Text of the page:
Not too surprising. Following advice from Attorney General Dustin McDaniel, Secretary of State Mark Martin has decided to supply the missing words the legislature was supposed to supply — popular names — for three constitutional amendments the legislature put on the 2014 ballot.
The legislature removed this duty from the attorney general’s office. But it failed to supply the names itself. For a time, the secretary of state was reluctant to do the ministerial duty of supplying the names because, well, there’s no explicit authorization for him to do so in the law.
But, in the face of the massive special interest lobby support for the measures, Martin decided to be flexible. Just as he decided to be flexible and ignore the plain language of Election Commission rules in saying Craighead County officials could count absentee ballots with which IDs had not been provided if those voters showed up with IDs within a week of election day. There’s no authorization in statute for that either. But the Craighead County mess was the first of many likely because of the new Republican voter ID law. Wouldn’t want to create a backlash supporting its repeal. It still worked fine for those who wanted the ID to disfranchise voters. Hardly anybody showed up with an ID in the cure period and about 1 percent of the vote in Craighead County in the special Senate election was invalidated thanks to the new law.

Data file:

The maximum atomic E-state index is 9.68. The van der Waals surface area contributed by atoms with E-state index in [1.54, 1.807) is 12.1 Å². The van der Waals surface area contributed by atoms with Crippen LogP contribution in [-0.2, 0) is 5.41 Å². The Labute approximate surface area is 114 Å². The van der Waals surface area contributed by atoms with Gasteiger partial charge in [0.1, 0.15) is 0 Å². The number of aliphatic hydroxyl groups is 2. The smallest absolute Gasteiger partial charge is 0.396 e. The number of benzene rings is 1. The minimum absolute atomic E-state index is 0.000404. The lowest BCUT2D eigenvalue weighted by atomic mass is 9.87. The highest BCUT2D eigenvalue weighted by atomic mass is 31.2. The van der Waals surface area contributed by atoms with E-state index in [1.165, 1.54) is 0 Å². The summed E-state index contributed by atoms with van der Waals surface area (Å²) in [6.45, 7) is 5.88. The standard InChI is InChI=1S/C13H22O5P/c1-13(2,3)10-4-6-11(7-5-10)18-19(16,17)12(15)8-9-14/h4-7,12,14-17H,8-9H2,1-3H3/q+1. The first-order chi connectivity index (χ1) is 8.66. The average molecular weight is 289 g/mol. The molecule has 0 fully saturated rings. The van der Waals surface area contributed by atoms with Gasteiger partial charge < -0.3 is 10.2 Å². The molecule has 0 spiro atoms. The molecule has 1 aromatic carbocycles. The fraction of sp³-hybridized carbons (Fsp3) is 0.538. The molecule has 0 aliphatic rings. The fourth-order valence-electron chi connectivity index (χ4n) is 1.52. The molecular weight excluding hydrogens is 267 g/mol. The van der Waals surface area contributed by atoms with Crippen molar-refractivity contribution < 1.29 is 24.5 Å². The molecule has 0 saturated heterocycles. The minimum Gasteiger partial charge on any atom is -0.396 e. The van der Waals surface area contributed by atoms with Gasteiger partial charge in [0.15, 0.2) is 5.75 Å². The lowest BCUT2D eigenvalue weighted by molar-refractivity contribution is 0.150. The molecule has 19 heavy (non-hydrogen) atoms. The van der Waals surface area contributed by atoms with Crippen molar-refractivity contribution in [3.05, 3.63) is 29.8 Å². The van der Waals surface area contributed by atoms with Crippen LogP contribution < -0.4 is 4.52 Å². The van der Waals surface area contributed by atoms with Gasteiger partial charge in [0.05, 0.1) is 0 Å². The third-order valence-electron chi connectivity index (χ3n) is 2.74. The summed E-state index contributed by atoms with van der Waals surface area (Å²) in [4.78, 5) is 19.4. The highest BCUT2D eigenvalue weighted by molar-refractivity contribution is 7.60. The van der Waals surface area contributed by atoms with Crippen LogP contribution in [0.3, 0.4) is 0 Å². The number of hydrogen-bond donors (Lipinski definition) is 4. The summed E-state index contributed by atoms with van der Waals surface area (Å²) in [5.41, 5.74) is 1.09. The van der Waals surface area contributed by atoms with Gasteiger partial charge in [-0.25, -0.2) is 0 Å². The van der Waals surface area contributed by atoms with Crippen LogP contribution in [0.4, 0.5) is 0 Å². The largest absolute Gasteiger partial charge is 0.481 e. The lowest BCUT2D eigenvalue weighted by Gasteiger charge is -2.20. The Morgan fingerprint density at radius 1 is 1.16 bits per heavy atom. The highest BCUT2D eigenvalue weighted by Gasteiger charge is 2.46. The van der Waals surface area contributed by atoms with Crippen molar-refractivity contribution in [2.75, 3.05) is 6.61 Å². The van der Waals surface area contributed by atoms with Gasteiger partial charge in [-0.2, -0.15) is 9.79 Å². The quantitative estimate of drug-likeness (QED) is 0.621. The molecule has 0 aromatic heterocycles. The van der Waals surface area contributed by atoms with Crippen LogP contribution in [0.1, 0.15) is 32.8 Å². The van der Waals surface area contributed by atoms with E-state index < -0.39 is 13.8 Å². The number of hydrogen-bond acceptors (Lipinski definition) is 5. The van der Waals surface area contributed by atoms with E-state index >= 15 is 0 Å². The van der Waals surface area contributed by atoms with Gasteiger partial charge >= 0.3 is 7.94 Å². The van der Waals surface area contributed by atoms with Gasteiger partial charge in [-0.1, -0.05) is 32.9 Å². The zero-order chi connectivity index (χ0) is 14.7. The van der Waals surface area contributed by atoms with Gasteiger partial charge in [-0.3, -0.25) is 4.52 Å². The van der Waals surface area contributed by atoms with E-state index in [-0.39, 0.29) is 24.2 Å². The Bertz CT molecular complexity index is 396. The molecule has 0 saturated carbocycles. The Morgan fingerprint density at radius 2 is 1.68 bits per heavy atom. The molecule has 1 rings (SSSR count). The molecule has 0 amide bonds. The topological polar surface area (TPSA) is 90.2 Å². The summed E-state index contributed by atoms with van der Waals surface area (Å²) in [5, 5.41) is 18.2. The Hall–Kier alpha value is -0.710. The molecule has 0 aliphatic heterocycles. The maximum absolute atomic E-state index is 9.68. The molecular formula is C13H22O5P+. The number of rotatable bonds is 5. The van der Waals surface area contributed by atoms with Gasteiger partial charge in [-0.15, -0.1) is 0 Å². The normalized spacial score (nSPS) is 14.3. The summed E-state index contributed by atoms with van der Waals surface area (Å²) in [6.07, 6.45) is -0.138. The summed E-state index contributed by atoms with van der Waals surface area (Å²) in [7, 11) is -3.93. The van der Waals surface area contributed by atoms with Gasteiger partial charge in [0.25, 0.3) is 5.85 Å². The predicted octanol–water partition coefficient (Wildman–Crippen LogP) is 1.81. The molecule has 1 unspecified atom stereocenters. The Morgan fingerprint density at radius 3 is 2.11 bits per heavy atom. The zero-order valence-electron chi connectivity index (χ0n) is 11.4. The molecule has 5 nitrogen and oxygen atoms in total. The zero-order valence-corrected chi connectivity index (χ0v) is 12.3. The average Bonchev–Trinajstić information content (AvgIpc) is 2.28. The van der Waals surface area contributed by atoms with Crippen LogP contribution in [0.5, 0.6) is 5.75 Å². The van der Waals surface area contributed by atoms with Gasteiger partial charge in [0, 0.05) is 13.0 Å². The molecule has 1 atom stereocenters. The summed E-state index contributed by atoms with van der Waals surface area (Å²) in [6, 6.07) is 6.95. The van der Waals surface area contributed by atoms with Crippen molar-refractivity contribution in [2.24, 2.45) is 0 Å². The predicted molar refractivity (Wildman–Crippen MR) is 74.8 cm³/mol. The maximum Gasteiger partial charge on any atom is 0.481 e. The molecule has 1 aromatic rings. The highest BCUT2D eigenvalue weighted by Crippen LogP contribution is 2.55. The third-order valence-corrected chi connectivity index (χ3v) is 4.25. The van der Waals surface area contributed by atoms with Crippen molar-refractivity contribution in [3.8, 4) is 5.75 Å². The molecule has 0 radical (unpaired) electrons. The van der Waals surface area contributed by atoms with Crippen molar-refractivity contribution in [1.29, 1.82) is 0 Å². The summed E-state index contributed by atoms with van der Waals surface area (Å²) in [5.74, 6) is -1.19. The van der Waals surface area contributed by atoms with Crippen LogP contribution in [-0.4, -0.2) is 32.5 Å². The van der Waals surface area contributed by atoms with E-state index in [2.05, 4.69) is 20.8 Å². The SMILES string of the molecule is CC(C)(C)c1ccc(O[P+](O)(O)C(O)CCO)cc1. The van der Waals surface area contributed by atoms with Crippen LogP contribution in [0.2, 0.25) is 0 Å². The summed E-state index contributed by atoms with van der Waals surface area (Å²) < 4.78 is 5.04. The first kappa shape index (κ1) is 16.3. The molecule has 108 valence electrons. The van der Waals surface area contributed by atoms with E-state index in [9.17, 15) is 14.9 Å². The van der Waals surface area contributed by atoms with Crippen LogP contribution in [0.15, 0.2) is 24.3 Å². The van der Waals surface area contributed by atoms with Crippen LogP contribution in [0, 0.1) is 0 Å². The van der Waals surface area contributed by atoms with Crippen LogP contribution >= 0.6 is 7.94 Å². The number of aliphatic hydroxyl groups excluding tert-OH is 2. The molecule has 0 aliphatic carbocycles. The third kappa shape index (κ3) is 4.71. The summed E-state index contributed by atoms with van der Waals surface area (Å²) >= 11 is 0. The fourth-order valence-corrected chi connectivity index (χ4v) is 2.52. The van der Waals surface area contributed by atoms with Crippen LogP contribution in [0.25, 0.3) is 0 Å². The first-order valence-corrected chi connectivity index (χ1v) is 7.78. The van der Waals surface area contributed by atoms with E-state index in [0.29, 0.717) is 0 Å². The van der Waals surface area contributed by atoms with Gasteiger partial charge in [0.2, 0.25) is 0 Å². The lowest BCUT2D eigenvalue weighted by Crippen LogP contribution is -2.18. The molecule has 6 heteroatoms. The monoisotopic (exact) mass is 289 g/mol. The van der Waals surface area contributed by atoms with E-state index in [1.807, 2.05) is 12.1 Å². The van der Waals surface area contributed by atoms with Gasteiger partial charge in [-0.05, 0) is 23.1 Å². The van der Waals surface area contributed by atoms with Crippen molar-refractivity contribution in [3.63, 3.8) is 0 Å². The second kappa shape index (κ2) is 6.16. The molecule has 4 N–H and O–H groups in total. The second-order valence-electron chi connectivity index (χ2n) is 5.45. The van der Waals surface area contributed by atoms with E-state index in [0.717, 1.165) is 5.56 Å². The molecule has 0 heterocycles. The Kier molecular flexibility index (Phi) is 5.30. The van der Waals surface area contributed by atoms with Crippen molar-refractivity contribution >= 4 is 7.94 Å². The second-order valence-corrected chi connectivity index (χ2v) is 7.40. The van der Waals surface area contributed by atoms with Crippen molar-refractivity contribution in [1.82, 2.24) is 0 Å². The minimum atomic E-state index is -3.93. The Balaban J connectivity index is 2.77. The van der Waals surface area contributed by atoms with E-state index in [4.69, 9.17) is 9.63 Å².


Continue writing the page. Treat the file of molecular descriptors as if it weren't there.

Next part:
This should work to Republicans’ favor on the constitutional amendments, which include a measure to hamstring the democratic process of putting initiatives on the ballot and one to give the Republican majority legislature still more executive power by giving it approval power over executive agency rules.